Firebrand women’s rights activist and secular humanist socialist leader based in Mumbai, popularly known as “Pani Wali Bai” who had created waves during sixties, seventies and eighties by mobilizing women from local middle and working class women with protest rallies and raising issues concerning sanitation, water,, price rise, black marketing essential items, tribal women’s woes passed away on 17th July, 2012 in Vasai, Thane Dist at the age of 84 years.
Mrinaltai was mentored by her family to be a patriot at a very early age. She, quitting medicine, entered street politics in the forties, joining Rashtriya Seva Dal. Influenced by socialist ideals, she started Socialist Party, and began taking up issues concerning the marginalised strata of society. Along with her husband Keshav Gore she also fought for Goa Liberation and Samyukta Maharashtra Movement.
The couple in sixties made Goregaon the key hub of their social activism. In 1961, she won civic election in Mumbai and after a bitter and protracted struggle she managed to get a proper drinking water supply in the city earning a nickname, “Paniwali Bai.”A pioneer and visionary, Gore was one of the last of the Socialist pillars in Mahrashtra.
Mrinaltai, as she is respectfully referred was elected to Parliament on a Janata Party ticket in 1977. Gore belonged to that special set of women who took to politics in a period when it was virtually unthinkable for women to be involved in public work. For more than half a century, she had been involved with a series of organisations and leading protests both on the streets and in the corridors of power, focusing on women's rights, civil rights, communal harmony, and trade union activities.
In 2002, in a protest against price rise, Mrinaltai led a rally of hundreds of women brandishing rolling pins from Churchgate to Azad Maidan in South Mumbai. The first time she held a similar protest on the issue was in 1972.
Gore and other colleagues of her husband Keshav set up the Keshav Gore Smarak Trust, which supports community-centered activities and social awareness campaigns and actions after he died in 1958. In 1961, Mrinaltai contested the election for Bombay Municipal Corporation and won a seat in the Bombay Municipal Council. Fighting a hard battle, she eventually brought regular and adequate drinking water supply to the area. For this she earned the sobriquet 'Paniwali Bai'.
After the prices of essential commodities began skyrocketing, Gore was at the forefront in setting up in September 1972 the Anti-Price Rise Committee, which mobilised the largest-ever turnout of women since the Independence movement.
After the Emergency, in 1977, Gore was elected to Parliament on Janata Party ticket. In 1985, she became an MLA again and took up the issue of banning sex determination tests. States Dr. Ranjana Kumari, President of Women Power Connect, Delhi, “For those of us who were active in the women’s rights movement in the 1970s and 1980s, the arrival of Mrinal Gore and Pramila Dandavate on the Delhi scene was something of a stunner. They brought with them energy of mass mobilisation of women, for what could be called women’s concerns and going to their meetings in Chandni Chowk and other corners of Delhi organised by the Mahila Dakshata Samiti was an experience. It was a true political affirmation of women’s power.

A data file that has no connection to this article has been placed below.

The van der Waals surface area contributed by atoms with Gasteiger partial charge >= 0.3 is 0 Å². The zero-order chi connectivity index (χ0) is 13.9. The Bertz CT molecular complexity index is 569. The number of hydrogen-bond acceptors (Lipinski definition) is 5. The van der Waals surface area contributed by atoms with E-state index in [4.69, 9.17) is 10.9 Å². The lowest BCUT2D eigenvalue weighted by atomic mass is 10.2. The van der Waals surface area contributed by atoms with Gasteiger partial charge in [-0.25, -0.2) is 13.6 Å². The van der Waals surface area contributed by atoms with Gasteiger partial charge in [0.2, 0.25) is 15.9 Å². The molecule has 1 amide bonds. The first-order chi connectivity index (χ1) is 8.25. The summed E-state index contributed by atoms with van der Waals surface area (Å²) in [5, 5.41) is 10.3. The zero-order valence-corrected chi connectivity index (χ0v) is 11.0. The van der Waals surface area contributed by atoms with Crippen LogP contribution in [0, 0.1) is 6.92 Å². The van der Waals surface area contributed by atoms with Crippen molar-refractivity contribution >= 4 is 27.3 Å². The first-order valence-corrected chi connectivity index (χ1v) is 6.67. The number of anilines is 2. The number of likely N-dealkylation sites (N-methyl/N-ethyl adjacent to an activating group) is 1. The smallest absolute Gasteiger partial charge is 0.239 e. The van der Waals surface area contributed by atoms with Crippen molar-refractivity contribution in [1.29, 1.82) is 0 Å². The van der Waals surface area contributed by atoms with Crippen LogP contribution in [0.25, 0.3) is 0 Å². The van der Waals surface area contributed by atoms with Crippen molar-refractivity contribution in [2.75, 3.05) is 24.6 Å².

Mrinal and Pramila were perhaps, some of the very few MPs that represented the women’s movement in almost tangible ways. Women were not part of their agenda. Women were their only agenda.”
Mrinaltai was warm, accessible clear-headed and gave many of us the entry into policy-making through their doors. One lesson that emerges from having people like Mrinaltai, Pramilatai and earlier Renukadee Chakravarty in Parliament is that their lobby is clearly the fearless feminist lobby — something that is dangerously lacking in the current membership of women in Parliament.
Politicians across party lines, activists, and hundreds of supporters paid their last respects to veteran socialist, Mrinal Gore, in Mumbai on 18th July, 2012, Wednesday. Mrinaltai was cremated with full State honours. As an elected representative, Mrinaltai voiced concerns of people in the Assembly and Parliament. She left an indelible mark with her selfless and dedicated service. She was regarded with awe whenever she rose to speak in the House as she was always fully documented, logical and great communicator. She was a gifted orator and electrified the atmosphere around her. “She didn’t allow anyone to boss over her, nor did she ever boss over her colleagues and friends.
Solving people’s day-to-day problems would be a fitting tribute to what Ms. Gore stood for- the rights of the common people to housing, food, shelter, education and health. She had full faith in the socialist vision of social justice and distributive justice.
With the death of Mrinal Gore the country has lost a rare breed of political leader who lived by principles and chose an austere and transparent life over the luxurious lifestyle adopted by today's leaders.
One may have serious differences of opinion with her ideology, for which she fought throughout her political life, but no one can deny her unflinching commitment to her convictions. She lived a simple life and preferred high thinking, unlike the leaders of today. Her dogged struggle for the underprivileged cut across all lines. As a leader who worked tirelessly for weaker sections of society, this year she received ‘Siddhivinayak award’ for outstanding work on women’s issues.”
Passing away of such a towering personality as Mrinaltai has ended the Era of selfless dedication to the cause of poor and marginalized. She inspired the whole generation of Women like us. She will remain in our memory for rest of our lives.